Playing with close-up lenses

I’ve always wanted to have a go at close-up photography, but never quite summoned up enough enthusiasm to shell out for a decent macro lens. Last week I came across a set of close up lenses on Amazon, for the bargain price of £8. Yes, £8. Clearly they aren’t going to be the highest quality, but for £8 I thought it was worth the risk. They might just be good enough to get me hooked, and enthusiastic enough to buy some proper kit! This set has 4 lenses of varying strengths that can be used individually or combined. They screw onto the filter thread of your lens, so you have to buy a matching size, and you need multiple sets if you want to use them with different sized lenses. Anyway, enough of that – here are some images to show how well they work. I’m using them with my 18-55mm kit lens set to 50mm, and I have a £1 coin as my subject.

First a shot with the bare lens at its closest focusing distance

Next with the +1 dioptre close-up lens

Next with the +2 dioptre close-up lens

Then the +4 dioptre lens

Next the strongest +10 dioptre lens

Finally I stacked them all together to get +17 dioptres!

These are all full-frame images – no cropping has been done, and no post-processing. These are the jpegs straight from the camera. Click on the images to see them in their full 12MP goodness. The camera was on a tripod and the images were auto-focused. That final one is certainly a little softer than the others. Stacking all 4 lenses definitely loses some definition. Not sure I’d ever want to do that with a real image!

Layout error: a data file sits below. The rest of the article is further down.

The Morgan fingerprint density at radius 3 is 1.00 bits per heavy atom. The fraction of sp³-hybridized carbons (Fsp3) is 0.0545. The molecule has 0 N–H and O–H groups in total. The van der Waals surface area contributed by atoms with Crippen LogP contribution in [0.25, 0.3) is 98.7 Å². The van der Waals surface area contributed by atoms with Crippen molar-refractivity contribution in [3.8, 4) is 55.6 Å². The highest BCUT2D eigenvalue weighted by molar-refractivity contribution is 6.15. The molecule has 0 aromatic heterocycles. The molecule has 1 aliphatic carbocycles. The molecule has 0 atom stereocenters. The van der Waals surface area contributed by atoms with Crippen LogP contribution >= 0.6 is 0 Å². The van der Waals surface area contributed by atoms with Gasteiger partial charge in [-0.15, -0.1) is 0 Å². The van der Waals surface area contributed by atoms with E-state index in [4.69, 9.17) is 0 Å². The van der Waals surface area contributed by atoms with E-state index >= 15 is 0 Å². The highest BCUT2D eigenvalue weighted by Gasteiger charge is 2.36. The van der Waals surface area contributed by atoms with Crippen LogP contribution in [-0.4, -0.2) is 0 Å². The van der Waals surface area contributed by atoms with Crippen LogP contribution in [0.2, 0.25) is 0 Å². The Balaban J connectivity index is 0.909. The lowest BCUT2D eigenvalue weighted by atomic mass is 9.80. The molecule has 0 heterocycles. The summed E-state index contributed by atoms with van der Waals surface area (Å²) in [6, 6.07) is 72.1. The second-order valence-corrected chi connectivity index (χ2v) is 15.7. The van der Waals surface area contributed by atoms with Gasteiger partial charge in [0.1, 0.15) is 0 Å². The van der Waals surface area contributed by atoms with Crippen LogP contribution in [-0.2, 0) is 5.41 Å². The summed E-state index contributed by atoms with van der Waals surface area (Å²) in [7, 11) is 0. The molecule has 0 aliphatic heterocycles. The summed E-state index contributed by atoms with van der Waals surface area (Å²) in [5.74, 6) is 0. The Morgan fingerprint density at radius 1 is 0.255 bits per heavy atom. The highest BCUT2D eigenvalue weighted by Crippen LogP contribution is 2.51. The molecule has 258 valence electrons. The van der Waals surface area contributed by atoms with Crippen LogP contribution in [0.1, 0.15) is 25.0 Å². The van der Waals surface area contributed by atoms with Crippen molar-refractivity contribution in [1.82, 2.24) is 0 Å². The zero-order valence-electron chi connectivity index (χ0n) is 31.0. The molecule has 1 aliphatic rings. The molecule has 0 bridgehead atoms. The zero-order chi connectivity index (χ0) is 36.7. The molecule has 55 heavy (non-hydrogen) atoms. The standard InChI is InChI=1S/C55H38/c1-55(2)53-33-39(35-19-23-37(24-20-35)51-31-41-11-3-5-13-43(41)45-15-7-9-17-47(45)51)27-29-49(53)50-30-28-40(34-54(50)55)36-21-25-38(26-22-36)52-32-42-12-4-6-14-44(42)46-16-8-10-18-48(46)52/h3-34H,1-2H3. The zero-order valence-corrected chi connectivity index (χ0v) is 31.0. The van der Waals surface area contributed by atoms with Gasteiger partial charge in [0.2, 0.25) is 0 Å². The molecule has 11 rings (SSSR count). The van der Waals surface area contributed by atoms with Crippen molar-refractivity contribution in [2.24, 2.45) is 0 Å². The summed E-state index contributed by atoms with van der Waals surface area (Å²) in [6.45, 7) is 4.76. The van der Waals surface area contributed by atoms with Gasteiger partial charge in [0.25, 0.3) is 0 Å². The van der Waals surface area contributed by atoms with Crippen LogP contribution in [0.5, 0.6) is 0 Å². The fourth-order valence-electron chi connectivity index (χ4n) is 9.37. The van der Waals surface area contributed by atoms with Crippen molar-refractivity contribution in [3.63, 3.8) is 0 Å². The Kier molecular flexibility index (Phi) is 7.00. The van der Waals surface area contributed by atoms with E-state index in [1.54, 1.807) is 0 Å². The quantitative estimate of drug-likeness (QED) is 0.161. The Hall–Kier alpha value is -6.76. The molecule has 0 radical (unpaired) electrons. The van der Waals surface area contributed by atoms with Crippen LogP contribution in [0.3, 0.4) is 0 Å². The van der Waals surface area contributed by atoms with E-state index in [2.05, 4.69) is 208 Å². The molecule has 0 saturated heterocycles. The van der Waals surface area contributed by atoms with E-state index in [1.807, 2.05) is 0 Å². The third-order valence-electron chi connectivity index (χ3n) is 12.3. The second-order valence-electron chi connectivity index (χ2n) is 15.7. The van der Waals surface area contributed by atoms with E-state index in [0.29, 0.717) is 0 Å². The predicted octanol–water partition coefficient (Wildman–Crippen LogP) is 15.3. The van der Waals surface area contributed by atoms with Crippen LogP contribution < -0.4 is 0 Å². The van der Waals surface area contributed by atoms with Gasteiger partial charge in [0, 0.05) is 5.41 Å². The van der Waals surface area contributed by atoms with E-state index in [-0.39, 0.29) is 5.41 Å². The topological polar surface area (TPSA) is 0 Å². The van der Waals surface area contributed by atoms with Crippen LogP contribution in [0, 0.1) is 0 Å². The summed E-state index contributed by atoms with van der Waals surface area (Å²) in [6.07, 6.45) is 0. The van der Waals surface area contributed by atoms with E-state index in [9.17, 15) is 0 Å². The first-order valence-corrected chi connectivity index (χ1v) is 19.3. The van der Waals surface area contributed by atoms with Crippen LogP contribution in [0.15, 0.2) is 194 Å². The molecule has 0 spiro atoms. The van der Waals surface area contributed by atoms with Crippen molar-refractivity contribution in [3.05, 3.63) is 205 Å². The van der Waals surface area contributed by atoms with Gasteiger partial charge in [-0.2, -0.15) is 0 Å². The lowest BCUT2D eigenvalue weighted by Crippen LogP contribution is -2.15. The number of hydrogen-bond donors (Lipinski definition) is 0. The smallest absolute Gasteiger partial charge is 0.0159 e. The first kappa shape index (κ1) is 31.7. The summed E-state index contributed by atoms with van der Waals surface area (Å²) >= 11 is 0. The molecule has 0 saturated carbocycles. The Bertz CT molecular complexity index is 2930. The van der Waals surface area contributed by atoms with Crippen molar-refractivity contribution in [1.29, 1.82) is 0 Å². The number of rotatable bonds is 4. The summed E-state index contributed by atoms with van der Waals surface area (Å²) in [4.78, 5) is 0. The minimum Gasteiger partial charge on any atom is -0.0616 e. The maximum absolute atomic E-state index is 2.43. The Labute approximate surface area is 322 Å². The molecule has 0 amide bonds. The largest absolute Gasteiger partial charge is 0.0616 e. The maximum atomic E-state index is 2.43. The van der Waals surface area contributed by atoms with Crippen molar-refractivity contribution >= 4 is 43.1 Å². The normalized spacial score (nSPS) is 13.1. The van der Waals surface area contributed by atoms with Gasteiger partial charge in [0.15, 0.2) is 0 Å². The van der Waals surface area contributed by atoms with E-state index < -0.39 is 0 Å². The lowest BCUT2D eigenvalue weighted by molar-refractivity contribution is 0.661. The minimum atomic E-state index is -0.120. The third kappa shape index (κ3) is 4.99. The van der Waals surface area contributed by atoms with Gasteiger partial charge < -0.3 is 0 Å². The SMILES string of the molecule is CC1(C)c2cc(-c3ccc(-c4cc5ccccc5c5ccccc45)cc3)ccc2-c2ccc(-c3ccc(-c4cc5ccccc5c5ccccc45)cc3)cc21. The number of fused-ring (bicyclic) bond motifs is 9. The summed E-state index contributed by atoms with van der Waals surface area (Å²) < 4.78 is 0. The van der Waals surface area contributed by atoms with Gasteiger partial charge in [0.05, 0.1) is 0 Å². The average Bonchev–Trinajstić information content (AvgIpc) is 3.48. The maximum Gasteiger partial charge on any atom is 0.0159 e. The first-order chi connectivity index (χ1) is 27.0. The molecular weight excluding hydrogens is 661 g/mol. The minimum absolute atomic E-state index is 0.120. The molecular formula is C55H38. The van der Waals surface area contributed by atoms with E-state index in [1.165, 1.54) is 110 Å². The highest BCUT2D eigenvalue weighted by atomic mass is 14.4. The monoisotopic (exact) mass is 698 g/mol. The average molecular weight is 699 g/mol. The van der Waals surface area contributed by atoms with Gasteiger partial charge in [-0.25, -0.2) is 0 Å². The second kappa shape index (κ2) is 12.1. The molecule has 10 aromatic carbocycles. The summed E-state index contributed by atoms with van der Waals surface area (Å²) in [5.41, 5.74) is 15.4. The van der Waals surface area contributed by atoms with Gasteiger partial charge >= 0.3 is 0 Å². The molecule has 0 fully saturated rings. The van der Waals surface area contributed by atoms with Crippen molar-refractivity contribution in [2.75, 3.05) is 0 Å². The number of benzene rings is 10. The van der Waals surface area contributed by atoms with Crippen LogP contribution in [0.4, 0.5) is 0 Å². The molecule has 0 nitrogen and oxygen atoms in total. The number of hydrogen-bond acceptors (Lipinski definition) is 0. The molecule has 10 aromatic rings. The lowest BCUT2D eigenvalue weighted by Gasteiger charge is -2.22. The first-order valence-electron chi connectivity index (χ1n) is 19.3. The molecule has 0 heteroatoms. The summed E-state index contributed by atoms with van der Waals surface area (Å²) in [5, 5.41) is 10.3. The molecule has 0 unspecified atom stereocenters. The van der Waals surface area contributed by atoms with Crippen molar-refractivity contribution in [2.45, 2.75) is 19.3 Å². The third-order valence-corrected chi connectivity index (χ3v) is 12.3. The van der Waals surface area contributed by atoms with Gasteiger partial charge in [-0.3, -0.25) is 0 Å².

Using a coin as the subject doesn’t give much of an impression of the amount of depth of field available, which is not much at all. You’ll want to use the smallest aperture you can get away with – these were all shot at f11. This means you’ll need lots of light, too. When I get the chance I’ll take some more real-life photos and see how they perform. Maybe I’ll find some friendly bees in the garden?

So far, though, I’m quite pleased with my £8 purchase. The set of lenses is small enough to keep in the camera bag just in case, and the quality seems OK so far. At least so long as you only use them one at a time.

 

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  1. [...] little while ago I wrote about using close-up lenses as a possible cheap alternative to a macro lens. I was quite pleased with the results, but decided [...]

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